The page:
Camelot: Meeting the Neighbors

Neighbor, August 23, 2011

110823 jim public neighbor

Facelife has begun!

On Monday morning it was not yet 90 degrees and there were some clouds in the sky. “The sooner I start this, the better,” I thought, and I recalled that I had seen a retired-age woman working in the yard of the house where I had planned on beginning the neighbor-meeting campaign, which meant that she might be home during the day. So, before I had time to think about what I was going to say, I approached the door and rang the bell, relieved that it was too late to worry about whether or not to go through with this.

The woman opened her door and I introduced myself as Jim who is trying to meet everyone in the neighborhood. After a few seconds, when she seemed comfortable with the idea that I had just come by for a chat, she stepped onto the porch and we began a visit that was to last for the next 45 minutes. I thought about the piece of door-to-door soliciting advice that warns about people who would take up too much of your time talking if you let them, and we laughed when I shared with her that this admonition was the very thing I was hoping for.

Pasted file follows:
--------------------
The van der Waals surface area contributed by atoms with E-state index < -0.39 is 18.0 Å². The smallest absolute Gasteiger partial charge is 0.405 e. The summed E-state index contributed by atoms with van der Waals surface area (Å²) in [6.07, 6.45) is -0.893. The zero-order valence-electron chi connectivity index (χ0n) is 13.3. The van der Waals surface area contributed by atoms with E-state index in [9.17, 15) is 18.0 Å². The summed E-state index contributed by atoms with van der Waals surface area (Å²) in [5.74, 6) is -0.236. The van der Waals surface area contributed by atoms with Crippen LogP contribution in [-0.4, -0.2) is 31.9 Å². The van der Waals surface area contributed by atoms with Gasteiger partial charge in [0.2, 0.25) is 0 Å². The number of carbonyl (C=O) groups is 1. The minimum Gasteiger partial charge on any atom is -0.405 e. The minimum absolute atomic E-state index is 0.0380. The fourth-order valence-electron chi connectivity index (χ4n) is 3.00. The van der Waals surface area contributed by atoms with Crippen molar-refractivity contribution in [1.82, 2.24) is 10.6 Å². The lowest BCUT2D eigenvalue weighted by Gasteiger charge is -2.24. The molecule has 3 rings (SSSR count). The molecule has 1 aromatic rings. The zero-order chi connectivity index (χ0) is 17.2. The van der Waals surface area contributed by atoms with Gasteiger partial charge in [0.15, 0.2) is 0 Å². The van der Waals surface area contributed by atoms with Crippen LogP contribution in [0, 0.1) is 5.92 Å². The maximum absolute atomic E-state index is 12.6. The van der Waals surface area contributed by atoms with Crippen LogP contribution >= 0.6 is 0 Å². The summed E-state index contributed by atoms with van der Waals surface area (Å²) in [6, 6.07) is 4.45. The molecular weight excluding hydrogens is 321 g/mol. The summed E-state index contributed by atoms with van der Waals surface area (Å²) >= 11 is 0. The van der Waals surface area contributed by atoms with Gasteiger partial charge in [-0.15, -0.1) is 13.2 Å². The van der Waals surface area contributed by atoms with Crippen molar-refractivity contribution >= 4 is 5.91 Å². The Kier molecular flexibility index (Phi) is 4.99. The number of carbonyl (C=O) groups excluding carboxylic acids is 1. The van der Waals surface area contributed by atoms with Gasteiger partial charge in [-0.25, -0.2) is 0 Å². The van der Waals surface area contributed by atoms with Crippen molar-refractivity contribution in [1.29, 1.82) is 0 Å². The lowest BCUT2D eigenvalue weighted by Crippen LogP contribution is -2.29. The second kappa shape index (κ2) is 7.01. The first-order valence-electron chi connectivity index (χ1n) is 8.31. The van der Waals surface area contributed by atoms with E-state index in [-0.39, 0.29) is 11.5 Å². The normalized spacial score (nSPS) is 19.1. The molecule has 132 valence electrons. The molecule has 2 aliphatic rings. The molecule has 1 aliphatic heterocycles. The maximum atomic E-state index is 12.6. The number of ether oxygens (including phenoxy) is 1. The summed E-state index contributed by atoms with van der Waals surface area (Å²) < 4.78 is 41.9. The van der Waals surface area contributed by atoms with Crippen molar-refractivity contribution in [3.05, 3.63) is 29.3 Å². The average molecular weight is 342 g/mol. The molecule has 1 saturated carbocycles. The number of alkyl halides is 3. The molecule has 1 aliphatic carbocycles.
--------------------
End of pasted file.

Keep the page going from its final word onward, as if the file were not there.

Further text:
Marge is very nice. I took my kids over there yesterday to say hello, and she gave them some books, lollipops, and a ceramic Casper the Friendly Ghost that goes in a flower pot. We talked about knowing one’s neighbors and how it can improve our quality of life. She told me a story from her childhood about an old Jewish man they called the Sheeny (she never knew what the spelling was supposed to be) Man who came through the street once a week collecting old tires and other castoffs. She said that when he came through, rather than chasing him off with a brandished stick, she and her siblings would run inside to her parents shouting, “The Sheeny Man’s here! What can we give him!” I like that little story. Having a sense of community forces each of us to judge less and accept more.

I feel good about this first door-knocking! We’ve chatted a few times over the past few days. I hope I don’t have to endure too many shoo offs and/or language barriers before I find more folks who are up for a neighborly chat. I gotta say, I’m a little high right now. The social beast in me, for the first time in a long time, is patting its great belly, eyes half opened, smiling, sated.

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